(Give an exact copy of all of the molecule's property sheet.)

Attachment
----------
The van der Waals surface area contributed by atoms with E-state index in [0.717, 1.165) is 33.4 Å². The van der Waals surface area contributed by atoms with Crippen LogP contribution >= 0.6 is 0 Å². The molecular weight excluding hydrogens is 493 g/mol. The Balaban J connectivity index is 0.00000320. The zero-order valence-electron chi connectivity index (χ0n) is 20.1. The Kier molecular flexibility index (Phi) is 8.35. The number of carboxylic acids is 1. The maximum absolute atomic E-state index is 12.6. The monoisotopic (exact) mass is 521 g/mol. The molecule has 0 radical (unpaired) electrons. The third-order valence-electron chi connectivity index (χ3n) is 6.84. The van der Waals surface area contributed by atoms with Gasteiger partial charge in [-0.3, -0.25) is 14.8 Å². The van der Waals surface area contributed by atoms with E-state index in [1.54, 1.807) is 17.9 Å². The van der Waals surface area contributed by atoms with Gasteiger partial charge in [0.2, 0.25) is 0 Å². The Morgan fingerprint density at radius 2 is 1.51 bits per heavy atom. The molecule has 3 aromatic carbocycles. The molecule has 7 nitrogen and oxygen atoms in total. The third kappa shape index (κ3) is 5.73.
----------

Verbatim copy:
The van der Waals surface area contributed by atoms with E-state index in [0.717, 1.165) is 33.4 Å². The van der Waals surface area contributed by atoms with Crippen LogP contribution >= 0.6 is 0 Å². The molecular weight excluding hydrogens is 493 g/mol. The Balaban J connectivity index is 0.00000320. The zero-order valence-electron chi connectivity index (χ0n) is 20.1. The Kier molecular flexibility index (Phi) is 8.35. The number of carboxylic acids is 1. The maximum absolute atomic E-state index is 12.6. The monoisotopic (exact) mass is 521 g/mol. The molecule has 0 radical (unpaired) electrons. The third-order valence-electron chi connectivity index (χ3n) is 6.84. The van der Waals surface area contributed by atoms with Gasteiger partial charge in [-0.3, -0.25) is 14.8 Å². The van der Waals surface area contributed by atoms with E-state index in [1.54, 1.807) is 17.9 Å². The van der Waals surface area contributed by atoms with Gasteiger partial charge in [0.2, 0.25) is 0 Å². The Morgan fingerprint density at radius 2 is 1.51 bits per heavy atom. The molecule has 3 aromatic carbocycles. The molecule has 7 nitrogen and oxygen atoms in total. The third kappa shape index (κ3) is 5.73.